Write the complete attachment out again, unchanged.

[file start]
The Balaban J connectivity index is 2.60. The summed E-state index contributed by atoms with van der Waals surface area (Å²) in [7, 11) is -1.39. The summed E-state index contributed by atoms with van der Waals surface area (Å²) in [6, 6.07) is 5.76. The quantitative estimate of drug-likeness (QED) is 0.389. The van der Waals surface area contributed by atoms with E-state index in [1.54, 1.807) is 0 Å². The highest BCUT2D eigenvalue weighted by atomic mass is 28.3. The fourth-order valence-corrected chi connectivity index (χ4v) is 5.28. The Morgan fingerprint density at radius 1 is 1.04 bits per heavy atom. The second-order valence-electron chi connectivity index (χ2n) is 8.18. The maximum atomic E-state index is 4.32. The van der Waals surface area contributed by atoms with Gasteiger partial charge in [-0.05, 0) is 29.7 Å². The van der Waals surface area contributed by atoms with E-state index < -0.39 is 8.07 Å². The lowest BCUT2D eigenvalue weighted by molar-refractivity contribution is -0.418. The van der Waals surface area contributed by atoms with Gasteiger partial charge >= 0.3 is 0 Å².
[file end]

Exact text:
The Balaban J connectivity index is 2.60. The summed E-state index contributed by atoms with van der Waals surface area (Å²) in [7, 11) is -1.39. The summed E-state index contributed by atoms with van der Waals surface area (Å²) in [6, 6.07) is 5.76. The quantitative estimate of drug-likeness (QED) is 0.389. The van der Waals surface area contributed by atoms with E-state index in [1.54, 1.807) is 0 Å². The highest BCUT2D eigenvalue weighted by atomic mass is 28.3. The fourth-order valence-corrected chi connectivity index (χ4v) is 5.28. The Morgan fingerprint density at radius 1 is 1.04 bits per heavy atom. The second-order valence-electron chi connectivity index (χ2n) is 8.18. The maximum atomic E-state index is 4.32. The van der Waals surface area contributed by atoms with Gasteiger partial charge in [-0.05, 0) is 29.7 Å². The van der Waals surface area contributed by atoms with E-state index < -0.39 is 8.07 Å². The lowest BCUT2D eigenvalue weighted by molar-refractivity contribution is -0.418. The van der Waals surface area contributed by atoms with Gasteiger partial charge >= 0.3 is 0 Å².